There was a period in time where I was in love with the found footage sub-genre and had to get my hands on as many films that fell into the category as possible. Needless to say, I have seen the good, the bad, and the ugly. Even with all of those found footage films under my belt, however, I still reach a certain level of excitement when a new one crosses my path. How does Adam Mason’s Hangman stack up against the rest the sub-genre has to offer…?
The Millers return home from a beautiful family vacation only to find that their house has been broken into and ransacked. Naturally, they call the local police department and have their handyman replace all of the locks. Unfortunately for them, what they don’t realize is that the culprit has made a nice little home for himself in their attic and is watching their every move, thanks to a whole slew of hidden cameras he has installed all throughout the house.
Found footage films have the potential to be the most frightening of all horror cinema. When done right, they can be the most authentic, and the ‘handheld camera’ technique makes things way more personal and in your face. Hangman certainly capitalizes on this aspect of the sub-genre and feels like it could be happening in real life the entire way through. Imagine you’re going through your daily routine — go to work, enjoy friends’ company, play with your kids — only to find out someone has been watching you do it all from right inside of your own home the entire time. That, in and of itself, is terrifying. The execution of this horrifying scenario, however, leaves something to be desired.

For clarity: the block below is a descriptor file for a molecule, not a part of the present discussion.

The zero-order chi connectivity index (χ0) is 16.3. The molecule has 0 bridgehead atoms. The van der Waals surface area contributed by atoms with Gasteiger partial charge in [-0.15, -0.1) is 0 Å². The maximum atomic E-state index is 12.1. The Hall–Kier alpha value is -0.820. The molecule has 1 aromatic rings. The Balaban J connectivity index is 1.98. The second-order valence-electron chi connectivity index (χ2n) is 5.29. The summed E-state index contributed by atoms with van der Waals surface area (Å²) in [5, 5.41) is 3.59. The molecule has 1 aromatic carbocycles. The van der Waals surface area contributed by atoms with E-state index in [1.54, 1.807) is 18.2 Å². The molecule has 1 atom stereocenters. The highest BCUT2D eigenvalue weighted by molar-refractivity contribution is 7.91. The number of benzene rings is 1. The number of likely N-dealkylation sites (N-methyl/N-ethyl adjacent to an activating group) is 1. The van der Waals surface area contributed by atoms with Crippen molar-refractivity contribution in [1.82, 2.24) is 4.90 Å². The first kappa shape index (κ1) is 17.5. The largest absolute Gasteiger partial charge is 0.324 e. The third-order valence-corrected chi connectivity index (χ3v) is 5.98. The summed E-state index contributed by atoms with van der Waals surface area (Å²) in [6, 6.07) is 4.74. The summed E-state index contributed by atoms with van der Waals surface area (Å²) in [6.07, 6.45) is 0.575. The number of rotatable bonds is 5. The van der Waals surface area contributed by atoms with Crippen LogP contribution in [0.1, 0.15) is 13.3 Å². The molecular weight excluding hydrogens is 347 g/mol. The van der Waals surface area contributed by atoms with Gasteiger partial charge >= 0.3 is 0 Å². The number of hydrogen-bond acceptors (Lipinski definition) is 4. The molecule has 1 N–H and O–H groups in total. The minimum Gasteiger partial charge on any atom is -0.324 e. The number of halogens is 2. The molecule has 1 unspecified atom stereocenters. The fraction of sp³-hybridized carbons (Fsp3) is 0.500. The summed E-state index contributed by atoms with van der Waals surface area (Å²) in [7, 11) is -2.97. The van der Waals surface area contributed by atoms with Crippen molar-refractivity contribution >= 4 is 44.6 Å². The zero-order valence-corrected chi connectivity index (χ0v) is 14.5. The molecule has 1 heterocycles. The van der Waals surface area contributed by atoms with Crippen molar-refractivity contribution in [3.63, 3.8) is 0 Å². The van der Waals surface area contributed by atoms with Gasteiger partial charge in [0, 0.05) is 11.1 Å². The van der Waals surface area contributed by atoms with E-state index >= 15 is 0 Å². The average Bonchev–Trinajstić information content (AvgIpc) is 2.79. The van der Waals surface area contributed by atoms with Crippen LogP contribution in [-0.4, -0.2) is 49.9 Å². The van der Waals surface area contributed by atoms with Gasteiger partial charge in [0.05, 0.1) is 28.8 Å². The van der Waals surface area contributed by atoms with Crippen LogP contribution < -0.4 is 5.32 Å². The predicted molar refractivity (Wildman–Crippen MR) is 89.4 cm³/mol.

While Hangman doesn’t waste any time getting into the thick of things, the majority of the film is rather mundane and slow-moving. The intruder, played by Eric Michael Cole (White Squall), is clearly very disturbed as made evident by various fits of uncontrollable sobbing that can be seen multiple times throughout the film’s 85 minutes. Regardless of this fact, he doesn’t do much to really torment the family other than spit into their orange juice a couple of times and try to frame Aaron (Jeremy Sisto, TV’s “Suburgatory”) for having an affair. This is somewhat made up for when he finally does decide to off the family, but it kind of feels like the good old ‘too little, too late’ scenario, especially because it happens so quickly. The speedy demise of the couple then abruptly cuts to a new family on camera, alluding to the fact that our antagonist doesn’t plan on changing his ways anytime soon.
Hangman is a decent entry into the ever-growing found footage genre, but it isn’t the most exciting. It does offer quality performances from all parties and the overall production quality is up there with the best the genre has to offer. If director, Adam Mason, added just a little more ‘excitement’ to the mix, we could have had a really great flick on our hands. I am not counting Mason out, however, and hope to see some more grisly horror from the man who brought us Broken (2006) and Pig (2010) in the near future.
If you’re looking to add another found footage movie to your horror collection, be sure to pick up a copy of Hangman, available now on Blu-ray and DVD from Alchemy.
I give this one 2.5 sideways Popeye the Sailor Man episodes out of 5.